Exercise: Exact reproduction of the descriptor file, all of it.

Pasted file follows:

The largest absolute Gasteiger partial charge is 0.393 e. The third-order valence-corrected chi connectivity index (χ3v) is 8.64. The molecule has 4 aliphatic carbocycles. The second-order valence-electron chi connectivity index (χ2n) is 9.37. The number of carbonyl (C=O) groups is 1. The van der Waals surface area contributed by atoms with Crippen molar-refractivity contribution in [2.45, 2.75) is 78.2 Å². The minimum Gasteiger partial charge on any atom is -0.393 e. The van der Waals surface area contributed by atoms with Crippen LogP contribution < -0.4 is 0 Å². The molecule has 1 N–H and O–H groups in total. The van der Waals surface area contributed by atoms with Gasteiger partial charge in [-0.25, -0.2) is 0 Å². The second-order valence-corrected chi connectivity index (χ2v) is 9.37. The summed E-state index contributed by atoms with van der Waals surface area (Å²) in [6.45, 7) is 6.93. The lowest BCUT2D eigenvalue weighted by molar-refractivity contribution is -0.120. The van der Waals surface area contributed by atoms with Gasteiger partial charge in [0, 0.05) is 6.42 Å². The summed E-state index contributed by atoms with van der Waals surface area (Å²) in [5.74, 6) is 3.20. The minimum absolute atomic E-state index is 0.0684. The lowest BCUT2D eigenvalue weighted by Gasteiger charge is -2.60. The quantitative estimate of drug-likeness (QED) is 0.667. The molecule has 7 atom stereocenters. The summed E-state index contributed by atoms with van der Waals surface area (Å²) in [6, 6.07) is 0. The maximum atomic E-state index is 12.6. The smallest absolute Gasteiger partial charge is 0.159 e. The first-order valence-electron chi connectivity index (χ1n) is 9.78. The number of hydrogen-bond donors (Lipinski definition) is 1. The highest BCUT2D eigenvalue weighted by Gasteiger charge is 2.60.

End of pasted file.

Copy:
The largest absolute Gasteiger partial charge is 0.393 e. The third-order valence-corrected chi connectivity index (χ3v) is 8.64. The molecule has 4 aliphatic carbocycles. The second-order valence-electron chi connectivity index (χ2n) is 9.37. The number of carbonyl (C=O) groups is 1. The van der Waals surface area contributed by atoms with Crippen molar-refractivity contribution in [2.45, 2.75) is 78.2 Å². The minimum Gasteiger partial charge on any atom is -0.393 e. The van der Waals surface area contributed by atoms with Crippen LogP contribution < -0.4 is 0 Å². The molecule has 1 N–H and O–H groups in total. The van der Waals surface area contributed by atoms with Gasteiger partial charge in [-0.25, -0.2) is 0 Å². The second-order valence-corrected chi connectivity index (χ2v) is 9.37. The summed E-state index contributed by atoms with van der Waals surface area (Å²) in [6.45, 7) is 6.93. The lowest BCUT2D eigenvalue weighted by molar-refractivity contribution is -0.120. The van der Waals surface area contributed by atoms with Gasteiger partial charge in [0, 0.05) is 6.42 Å². The summed E-state index contributed by atoms with van der Waals surface area (Å²) in [5.74, 6) is 3.20. The minimum absolute atomic E-state index is 0.0684. The lowest BCUT2D eigenvalue weighted by Gasteiger charge is -2.60. The quantitative estimate of drug-likeness (QED) is 0.667. The molecule has 7 atom stereocenters. The summed E-state index contributed by atoms with van der Waals surface area (Å²) in [6, 6.07) is 0. The maximum atomic E-state index is 12.6. The smallest absolute Gasteiger partial charge is 0.159 e. The first-order valence-electron chi connectivity index (χ1n) is 9.78. The number of hydrogen-bond donors (Lipinski definition) is 1. The highest BCUT2D eigenvalue weighted by Gasteiger charge is 2.60.